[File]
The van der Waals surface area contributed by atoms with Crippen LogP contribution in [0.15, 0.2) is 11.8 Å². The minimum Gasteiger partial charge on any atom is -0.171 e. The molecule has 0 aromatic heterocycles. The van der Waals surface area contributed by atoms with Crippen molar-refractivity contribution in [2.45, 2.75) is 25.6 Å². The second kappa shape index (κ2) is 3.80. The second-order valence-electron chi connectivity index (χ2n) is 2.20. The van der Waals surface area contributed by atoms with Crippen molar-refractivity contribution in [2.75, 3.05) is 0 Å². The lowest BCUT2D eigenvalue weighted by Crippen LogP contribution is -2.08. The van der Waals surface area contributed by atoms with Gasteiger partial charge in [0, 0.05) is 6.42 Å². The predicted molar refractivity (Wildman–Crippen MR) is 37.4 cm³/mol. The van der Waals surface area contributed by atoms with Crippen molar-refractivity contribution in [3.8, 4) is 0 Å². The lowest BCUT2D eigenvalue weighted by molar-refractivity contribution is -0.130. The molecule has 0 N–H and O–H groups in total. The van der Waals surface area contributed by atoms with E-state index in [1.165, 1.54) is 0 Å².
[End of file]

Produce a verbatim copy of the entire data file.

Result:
The van der Waals surface area contributed by atoms with Crippen LogP contribution in [0.15, 0.2) is 11.8 Å². The minimum Gasteiger partial charge on any atom is -0.171 e. The molecule has 0 aromatic heterocycles. The van der Waals surface area contributed by atoms with Crippen molar-refractivity contribution in [2.45, 2.75) is 25.6 Å². The second kappa shape index (κ2) is 3.80. The second-order valence-electron chi connectivity index (χ2n) is 2.20. The van der Waals surface area contributed by atoms with Crippen molar-refractivity contribution in [2.75, 3.05) is 0 Å². The lowest BCUT2D eigenvalue weighted by Crippen LogP contribution is -2.08. The van der Waals surface area contributed by atoms with Gasteiger partial charge in [0, 0.05) is 6.42 Å². The predicted molar refractivity (Wildman–Crippen MR) is 37.4 cm³/mol. The van der Waals surface area contributed by atoms with Crippen molar-refractivity contribution in [3.8, 4) is 0 Å². The lowest BCUT2D eigenvalue weighted by molar-refractivity contribution is -0.130. The molecule has 0 N–H and O–H groups in total. The van der Waals surface area contributed by atoms with E-state index in [1.165, 1.54) is 0 Å².